21. 21. IEEE 1588-2008 & InteroperabilityTelecom Profile Objectives• Meet the performance criteria for synchronization of cellular basestations when operating over managed networks• Allow interoperability between PTP Grandmasters and PTP Slave clocks• Allow co-existence with other sync networks (such as SyncE and SDH)• To enable the design of protection schemes compatible with existing sync networks G.8265.1 Telecom Profile defines the key parameters for interoperability among vendors
  22. 22. SyncWorld™ Ecosystem Program Symmetricom® has established the SyncWorld™ Ecosystem Program to enable interoperability and cooperation among the vendors to ensure delivery of precise timing and synchronization services across the network
  23. 23. Symmetricom IEEE 1588 Deployments PTP PTP PTP PTP PTP PTP PTP PTP PTP PTP PTP PTP PTP PTP PTP PPT PPT PTP PTP PTP PTP PTP PTP PTP PTP PTP PTP PTP PTP PTP PTP PTP PTP PTP PTP 65 + Live IEEE 1588 Network Deployments
  24. 24. Errol Binda, Aviat
  25. 25. Carrier Ethernet Maturity Alongside1588/1588v2 Heavy Reading • Carrier Ethernet maturity has provided a foundation for available and predictable CE backhaul services in the last few years in parallel with 1588/1588v2 maturity – Standards maturity e.g. MEF – Vendor adoption e.g. networking, testing, management – Interoperability testing e.g. EANTC, ecosystems – Competitive CE services
  26. 26. 1588v2 Adaption to all Forms of BackhaulTransport Heavy Reading Dec. 2010• 1588v2 being supported across all Ethernet transport options• Microwave dominates global mobile backhaul –> migrating to Hybrid & All Ethernet• 1588v2 deployment ease is dependent on a reliable and predictable backhaul network, including microwave
  27. 27. Some Unique Attributes of Microwave Backhaul for Supporting 1588v2 1588v2 1588v2 Slave Grandmaster Clock Clock ~ ~2G/3G/4G ~ 1588v2 over Ethernet Microwave Over Multiple Hops Primary Reference Clock • Microwave ‘last mile’ is typically many miles over multiple hops - > engineer for delay and jitter to support 1588v2 ~ ~ 1588v2 Grandmaster 1588v2 over Ethernet Clock ~ Microwave over Protected ~ Rings ~ Primary 1588v2 Reference Clock Slave ~ ~ Clocks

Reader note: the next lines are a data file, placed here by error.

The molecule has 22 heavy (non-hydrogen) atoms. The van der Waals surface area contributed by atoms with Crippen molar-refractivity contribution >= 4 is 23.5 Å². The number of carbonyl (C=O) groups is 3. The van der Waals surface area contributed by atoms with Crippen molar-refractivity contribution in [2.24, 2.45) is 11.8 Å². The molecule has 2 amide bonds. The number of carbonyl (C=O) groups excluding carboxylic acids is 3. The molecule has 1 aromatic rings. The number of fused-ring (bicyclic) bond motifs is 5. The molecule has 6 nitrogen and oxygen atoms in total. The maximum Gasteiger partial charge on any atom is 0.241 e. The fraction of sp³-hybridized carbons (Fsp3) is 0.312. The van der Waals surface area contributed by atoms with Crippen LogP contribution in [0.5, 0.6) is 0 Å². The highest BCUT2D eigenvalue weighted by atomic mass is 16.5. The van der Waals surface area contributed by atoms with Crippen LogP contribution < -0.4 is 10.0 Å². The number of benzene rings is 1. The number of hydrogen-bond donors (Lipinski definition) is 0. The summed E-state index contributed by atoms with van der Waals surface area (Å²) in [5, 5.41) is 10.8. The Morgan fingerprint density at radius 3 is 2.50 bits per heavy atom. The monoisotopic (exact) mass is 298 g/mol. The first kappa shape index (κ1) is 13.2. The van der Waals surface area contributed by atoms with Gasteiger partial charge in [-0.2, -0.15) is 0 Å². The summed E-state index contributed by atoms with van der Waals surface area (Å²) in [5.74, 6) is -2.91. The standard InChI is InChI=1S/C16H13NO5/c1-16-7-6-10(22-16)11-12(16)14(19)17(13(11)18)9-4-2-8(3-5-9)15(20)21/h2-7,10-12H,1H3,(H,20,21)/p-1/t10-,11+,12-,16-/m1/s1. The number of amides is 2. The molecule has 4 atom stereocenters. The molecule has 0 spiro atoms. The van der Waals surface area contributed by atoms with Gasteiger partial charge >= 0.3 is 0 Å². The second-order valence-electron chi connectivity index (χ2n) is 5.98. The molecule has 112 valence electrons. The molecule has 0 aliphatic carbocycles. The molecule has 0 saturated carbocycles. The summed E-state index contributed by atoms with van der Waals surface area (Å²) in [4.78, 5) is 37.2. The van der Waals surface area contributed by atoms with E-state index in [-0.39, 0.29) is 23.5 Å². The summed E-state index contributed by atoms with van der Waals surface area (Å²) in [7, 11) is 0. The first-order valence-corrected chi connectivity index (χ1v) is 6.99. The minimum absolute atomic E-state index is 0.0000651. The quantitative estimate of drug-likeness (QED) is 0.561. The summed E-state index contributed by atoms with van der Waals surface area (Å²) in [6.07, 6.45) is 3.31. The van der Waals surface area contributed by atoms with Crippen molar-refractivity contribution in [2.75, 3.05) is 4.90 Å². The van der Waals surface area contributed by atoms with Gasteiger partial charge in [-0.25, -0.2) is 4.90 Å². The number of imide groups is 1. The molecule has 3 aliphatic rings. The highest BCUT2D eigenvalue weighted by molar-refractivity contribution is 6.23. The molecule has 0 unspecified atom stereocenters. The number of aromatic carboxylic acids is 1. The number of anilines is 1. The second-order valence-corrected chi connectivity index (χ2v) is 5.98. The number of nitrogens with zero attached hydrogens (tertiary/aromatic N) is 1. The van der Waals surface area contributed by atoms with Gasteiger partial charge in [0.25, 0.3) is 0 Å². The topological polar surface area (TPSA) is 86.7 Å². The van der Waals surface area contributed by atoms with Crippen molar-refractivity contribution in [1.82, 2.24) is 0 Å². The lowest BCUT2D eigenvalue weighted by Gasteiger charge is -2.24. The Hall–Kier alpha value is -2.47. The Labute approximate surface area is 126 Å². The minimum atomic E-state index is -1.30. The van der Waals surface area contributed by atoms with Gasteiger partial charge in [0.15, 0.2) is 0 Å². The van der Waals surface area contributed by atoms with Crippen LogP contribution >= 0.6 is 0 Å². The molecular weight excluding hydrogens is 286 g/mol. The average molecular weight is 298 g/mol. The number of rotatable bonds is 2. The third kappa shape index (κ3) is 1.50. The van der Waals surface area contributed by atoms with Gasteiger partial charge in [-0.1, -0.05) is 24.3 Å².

28. 28. Some Unique Attributes of MicrowaveBackhaul for Supporting 1588v2 Cont. Microwave Adaptive Coding and Modulation • Microwave transport is designed to accommodate a variable radio path -> ACM prioritization for 1588v2
  29. 29. Some Guidelines to Ease 1588v2 overMicrowave DeploymentProper engineering eases 1588v2 over microwave deployments, for example: - Maintain an end to end link delay between 100-500uS per link - Prioritize 1588v2 over other traffic and ensure consistent traffic management (QoS policy, scheduling, shaping etc.) across the entire radio network - Ensure that Synchronization traffic receives the highest priority in any ACM stateFor more info, see Light Reading’s Mobile Backhaul Synchronization Briefing Center: “Deploying IEEE 1588v2 Synchronization over Packet Microwave Networks” Application Note http://www.lightreading.com/mobile_bh/
  30. 30. Patrick Donegan, Heavy Reading
  31. 31. “On a scale of 1 to 5, where 5 is “highly likely” and 1 is “not likely atall,” please rate the likelihood that your company will adopt thefollowing synchronization solutions as its preferred approaches toprovide synchronization of packet backhaul over the next three years”
  32. 32. Heavy Reading’s BackhaulSynchronization Forecast IEEE 1588 Synchronous Ethernet T1/E1 GPS Other 1,200,000 Global cell sites in live service with Ethernet Backhaul 1,000,000 800,000 600,000 400,000 200,000 0 End 2010 End 2011 End 2012 End 2013 End 2014 End 2015
  33. 33. Q&A Session Please submit your questions!
  34. 34. Back up
  35. 35. Backhaul Network TransformationFrom Single Service TDM Hub and Spoke Access…… to Optimized IP/Ethernet Multi-service Mesh Network
  36. 36. The Global Cell Site Market Unified Insight • Backhaul networks must simultaneously support Any combination of 2G, 3G, 4G cell sites 35Source: Equipment vendors, service providers, press, and Heavy Reading estimates